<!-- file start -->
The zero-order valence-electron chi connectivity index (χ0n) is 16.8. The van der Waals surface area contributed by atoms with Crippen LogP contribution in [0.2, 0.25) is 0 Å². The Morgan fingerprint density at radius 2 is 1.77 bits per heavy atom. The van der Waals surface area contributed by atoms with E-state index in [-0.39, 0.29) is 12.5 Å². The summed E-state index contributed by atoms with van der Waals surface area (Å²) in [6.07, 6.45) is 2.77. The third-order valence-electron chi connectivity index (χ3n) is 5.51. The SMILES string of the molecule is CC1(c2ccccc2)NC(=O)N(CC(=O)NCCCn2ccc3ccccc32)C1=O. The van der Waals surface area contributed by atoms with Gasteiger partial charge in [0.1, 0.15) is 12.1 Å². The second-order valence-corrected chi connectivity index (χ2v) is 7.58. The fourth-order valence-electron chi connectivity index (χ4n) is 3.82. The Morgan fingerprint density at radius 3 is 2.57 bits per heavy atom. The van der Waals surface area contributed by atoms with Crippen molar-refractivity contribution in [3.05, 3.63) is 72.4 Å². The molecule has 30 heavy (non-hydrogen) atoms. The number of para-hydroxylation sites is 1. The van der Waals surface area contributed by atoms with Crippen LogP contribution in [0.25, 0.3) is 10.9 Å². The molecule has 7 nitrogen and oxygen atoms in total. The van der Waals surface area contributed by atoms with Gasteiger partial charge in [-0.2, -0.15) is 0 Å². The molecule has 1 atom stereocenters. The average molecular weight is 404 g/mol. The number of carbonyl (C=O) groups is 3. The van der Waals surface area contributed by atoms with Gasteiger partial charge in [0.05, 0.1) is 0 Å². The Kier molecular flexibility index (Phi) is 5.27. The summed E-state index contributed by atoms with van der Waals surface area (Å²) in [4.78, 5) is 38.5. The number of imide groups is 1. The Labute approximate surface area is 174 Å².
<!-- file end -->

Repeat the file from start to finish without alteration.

The zero-order valence-electron chi connectivity index (χ0n) is 16.8. The van der Waals surface area contributed by atoms with Crippen LogP contribution in [0.2, 0.25) is 0 Å². The Morgan fingerprint density at radius 2 is 1.77 bits per heavy atom. The van der Waals surface area contributed by atoms with E-state index in [-0.39, 0.29) is 12.5 Å². The summed E-state index contributed by atoms with van der Waals surface area (Å²) in [6.07, 6.45) is 2.77. The third-order valence-electron chi connectivity index (χ3n) is 5.51. The SMILES string of the molecule is CC1(c2ccccc2)NC(=O)N(CC(=O)NCCCn2ccc3ccccc32)C1=O. The van der Waals surface area contributed by atoms with Gasteiger partial charge in [0.1, 0.15) is 12.1 Å². The second-order valence-corrected chi connectivity index (χ2v) is 7.58. The fourth-order valence-electron chi connectivity index (χ4n) is 3.82. The Morgan fingerprint density at radius 3 is 2.57 bits per heavy atom. The van der Waals surface area contributed by atoms with Crippen molar-refractivity contribution in [3.05, 3.63) is 72.4 Å². The molecule has 30 heavy (non-hydrogen) atoms. The number of para-hydroxylation sites is 1. The van der Waals surface area contributed by atoms with Crippen LogP contribution in [0.25, 0.3) is 10.9 Å². The molecule has 7 nitrogen and oxygen atoms in total. The van der Waals surface area contributed by atoms with Gasteiger partial charge in [-0.2, -0.15) is 0 Å². The molecule has 1 atom stereocenters. The average molecular weight is 404 g/mol. The number of carbonyl (C=O) groups is 3. The van der Waals surface area contributed by atoms with Gasteiger partial charge in [0.05, 0.1) is 0 Å². The Kier molecular flexibility index (Phi) is 5.27. The summed E-state index contributed by atoms with van der Waals surface area (Å²) in [4.78, 5) is 38.5. The number of imide groups is 1. The Labute approximate surface area is 174 Å².